↓ Skip to main content

Is the EQ-5D fit for purpose in asthma? Acceptability and content validity from the patient perspective

Overview of attention for article published in Health and Quality of Life Outcomes, August 2018
Altmetric Badge

About this Attention Score

  • In the top 25% of all research outputs scored by Altmetric
  • High Attention Score compared to outputs of the same age (86th percentile)

Mentioned by

news
1 news outlet
blogs
1 blog
twitter
2 tweeters
facebook
1 Facebook page
reddit
1 Redditor

Citations

dimensions_citation
12 Dimensions

Readers on

mendeley
65 Mendeley
You are seeing a free-to-access but limited selection of the activity Altmetric has collected about this research output. Click here to find out more.
Title
Is the EQ-5D fit for purpose in asthma? Acceptability and content validity from the patient perspective
Published in
Health and Quality of Life Outcomes, August 2018
DOI 10.1186/s12955-018-0970-3
Pubmed ID
Authors

Diane Whalley, Gary Globe, Rebecca Crawford, Lynda Doward, Eskinder Tafesse, John Brazier, David Price

Abstract

The increasing emphasis on patient-reported outcomes in health care decision making has prompted greater rigor in the evidence to support the instruments used. Acceptability and content validity are important properties of any measure to ensure it assesses the relevant aspects of the target concept. The purpose of this study was to evaluate the acceptability and content validity of the EQ-5D 5-Level (EQ-5D-5L) to assess the impact of asthma on patients' lives. Qualitative interviews were conducted with 40 adults with asthma in the United Kingdom. The first 25 interviews used cognitive-debriefing methods to assess the relevance and acceptability of the EQ-5D-5L and two asthma-specific measures for comparison: an asthma-specific, preference-based measure (the Asthma Quality of Life Utility Index-5 Dimensions) and an Asthma Symptom Diary. The final 15 interviews combined concept elicitation to identify patient-perceived asthma impact, and cognitive debriefing to assess relevance and acceptability of the EQ-5D-5L and the Asthma Symptom Diary. Cognitive-debriefing feedback on the content of the measures was collated and summarized descriptively. The concept-elicitation data were analyzed thematically. Participants were aged 20 to 57 years and 62.5% were female. Although some participants expressed positive opinions on aspects of the EQ-5D-5L, only the usual activities dimension was consistently considered relevant to participants' asthma experiences. The mobility and self-care dimensions prompted strong negative reactions from some participants. Variations in interpretation of the mobility dimension and difficulties with multiple concepts in the pain/discomfort and anxiety/depression dimensions also were noted. Concepts reported by participants as missing included environmental triggers, asthma symptoms, emotions, and sleep. The EQ-5D-5L was the least preferred measure to describe the impact of asthma on participants' lives. Participants reported shortness of breath and impact on activities as especially salient issues. The content of the EQ-5D-5L was poorly aligned with the patient-perceived impact of asthma, and the measure failed to meet basic standards for acceptability and content validity as a measure to assess the impact of asthma from the patient perspective. The shortcomings identified raise concerns regarding the appropriateness of the EQ-5D in asthma and further evaluation is warranted.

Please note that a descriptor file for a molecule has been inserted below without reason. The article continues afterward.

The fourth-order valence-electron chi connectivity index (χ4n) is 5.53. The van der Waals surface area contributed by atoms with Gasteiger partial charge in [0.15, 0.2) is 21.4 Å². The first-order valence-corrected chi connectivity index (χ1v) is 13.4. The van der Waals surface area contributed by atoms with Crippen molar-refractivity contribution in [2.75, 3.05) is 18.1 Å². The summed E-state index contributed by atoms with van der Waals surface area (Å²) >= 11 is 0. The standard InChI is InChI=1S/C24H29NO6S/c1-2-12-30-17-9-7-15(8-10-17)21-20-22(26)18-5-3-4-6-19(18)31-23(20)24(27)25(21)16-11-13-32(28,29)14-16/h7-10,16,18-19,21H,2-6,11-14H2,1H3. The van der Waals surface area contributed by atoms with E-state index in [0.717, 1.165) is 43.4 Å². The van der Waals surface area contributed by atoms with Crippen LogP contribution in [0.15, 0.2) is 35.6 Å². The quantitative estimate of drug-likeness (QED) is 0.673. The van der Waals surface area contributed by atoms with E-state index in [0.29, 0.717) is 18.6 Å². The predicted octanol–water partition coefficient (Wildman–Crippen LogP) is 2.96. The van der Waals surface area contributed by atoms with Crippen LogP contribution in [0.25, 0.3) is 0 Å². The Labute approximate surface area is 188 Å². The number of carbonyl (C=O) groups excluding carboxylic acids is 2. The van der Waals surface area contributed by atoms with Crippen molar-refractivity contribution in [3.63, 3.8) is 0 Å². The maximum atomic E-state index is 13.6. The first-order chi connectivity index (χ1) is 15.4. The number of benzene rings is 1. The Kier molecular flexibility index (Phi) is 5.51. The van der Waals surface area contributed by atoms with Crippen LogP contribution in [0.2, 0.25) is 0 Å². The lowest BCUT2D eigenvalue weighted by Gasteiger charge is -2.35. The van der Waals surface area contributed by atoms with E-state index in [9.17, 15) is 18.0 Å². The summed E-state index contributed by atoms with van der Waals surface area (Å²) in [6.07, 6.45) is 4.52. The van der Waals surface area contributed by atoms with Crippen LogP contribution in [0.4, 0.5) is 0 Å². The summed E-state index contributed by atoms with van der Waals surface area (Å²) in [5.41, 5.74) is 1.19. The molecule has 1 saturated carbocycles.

Twitter Demographics

The data shown below were collected from the profiles of 2 tweeters who shared this research output. Click here to find out more about how the information was compiled.

Mendeley readers

The data shown below were compiled from readership statistics for 65 Mendeley readers of this research output. Click here to see the associated Mendeley record.

Geographical breakdown

Country Count As %
Unknown 65 100%

Demographic breakdown

Readers by professional status Count As %
Student > Master 15 23%
Student > Bachelor 7 11%
Researcher 6 9%
Student > Ph. D. Student 4 6%
Student > Doctoral Student 3 5%
Other 11 17%
Unknown 19 29%
Readers by discipline Count As %
Medicine and Dentistry 12 18%
Nursing and Health Professions 8 12%
Pharmacology, Toxicology and Pharmaceutical Science 7 11%
Economics, Econometrics and Finance 5 8%
Social Sciences 3 5%
Other 11 17%
Unknown 19 29%

Attention Score in Context

This research output has an Altmetric Attention Score of 16. This is our high-level measure of the quality and quantity of online attention that it has received. This Attention Score, as well as the ranking and number of research outputs shown below, was calculated when the research output was last mentioned on 14 July 2021.
All research outputs
#1,563,751
of 19,097,846 outputs
Outputs from Health and Quality of Life Outcomes
#79
of 2,014 outputs
Outputs of similar age
#38,160
of 291,582 outputs
Outputs of similar age from Health and Quality of Life Outcomes
#1
of 1 outputs
Altmetric has tracked 19,097,846 research outputs across all sources so far. Compared to these this one has done particularly well and is in the 91st percentile: it's in the top 10% of all research outputs ever tracked by Altmetric.
So far Altmetric has tracked 2,014 research outputs from this source. They receive a mean Attention Score of 4.4. This one has done particularly well, scoring higher than 96% of its peers.
Older research outputs will score higher simply because they've had more time to accumulate mentions. To account for age we can compare this Altmetric Attention Score to the 291,582 tracked outputs that were published within six weeks on either side of this one in any source. This one has done well, scoring higher than 86% of its contemporaries.
We're also able to compare this research output to 1 others from the same source and published within six weeks on either side of this one. This one has scored higher than all of them